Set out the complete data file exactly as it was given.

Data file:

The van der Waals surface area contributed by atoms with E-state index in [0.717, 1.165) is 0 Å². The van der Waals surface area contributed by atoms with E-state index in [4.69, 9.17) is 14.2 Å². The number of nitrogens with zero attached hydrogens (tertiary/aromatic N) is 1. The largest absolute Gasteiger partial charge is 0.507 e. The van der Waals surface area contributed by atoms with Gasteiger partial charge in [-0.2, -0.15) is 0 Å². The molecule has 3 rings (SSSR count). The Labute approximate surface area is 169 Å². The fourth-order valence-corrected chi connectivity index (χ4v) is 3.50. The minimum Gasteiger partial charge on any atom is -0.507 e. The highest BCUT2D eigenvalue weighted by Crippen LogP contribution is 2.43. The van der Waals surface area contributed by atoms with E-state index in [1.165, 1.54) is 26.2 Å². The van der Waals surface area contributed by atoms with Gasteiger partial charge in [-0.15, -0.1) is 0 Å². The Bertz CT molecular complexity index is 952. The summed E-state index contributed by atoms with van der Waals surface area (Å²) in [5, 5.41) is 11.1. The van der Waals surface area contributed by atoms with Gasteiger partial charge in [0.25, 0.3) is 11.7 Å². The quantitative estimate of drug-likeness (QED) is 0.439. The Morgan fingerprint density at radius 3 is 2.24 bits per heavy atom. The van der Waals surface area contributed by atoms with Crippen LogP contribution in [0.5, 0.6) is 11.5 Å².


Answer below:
The van der Waals surface area contributed by atoms with E-state index in [0.717, 1.165) is 0 Å². The van der Waals surface area contributed by atoms with E-state index in [4.69, 9.17) is 14.2 Å². The number of nitrogens with zero attached hydrogens (tertiary/aromatic N) is 1. The largest absolute Gasteiger partial charge is 0.507 e. The van der Waals surface area contributed by atoms with Gasteiger partial charge in [-0.2, -0.15) is 0 Å². The molecule has 3 rings (SSSR count). The Labute approximate surface area is 169 Å². The fourth-order valence-corrected chi connectivity index (χ4v) is 3.50. The minimum Gasteiger partial charge on any atom is -0.507 e. The highest BCUT2D eigenvalue weighted by Crippen LogP contribution is 2.43. The van der Waals surface area contributed by atoms with E-state index in [1.165, 1.54) is 26.2 Å². The van der Waals surface area contributed by atoms with Gasteiger partial charge in [-0.15, -0.1) is 0 Å². The Bertz CT molecular complexity index is 952. The summed E-state index contributed by atoms with van der Waals surface area (Å²) in [5, 5.41) is 11.1. The van der Waals surface area contributed by atoms with Gasteiger partial charge in [0.25, 0.3) is 11.7 Å². The quantitative estimate of drug-likeness (QED) is 0.439. The Morgan fingerprint density at radius 3 is 2.24 bits per heavy atom. The van der Waals surface area contributed by atoms with Crippen LogP contribution in [0.5, 0.6) is 11.5 Å².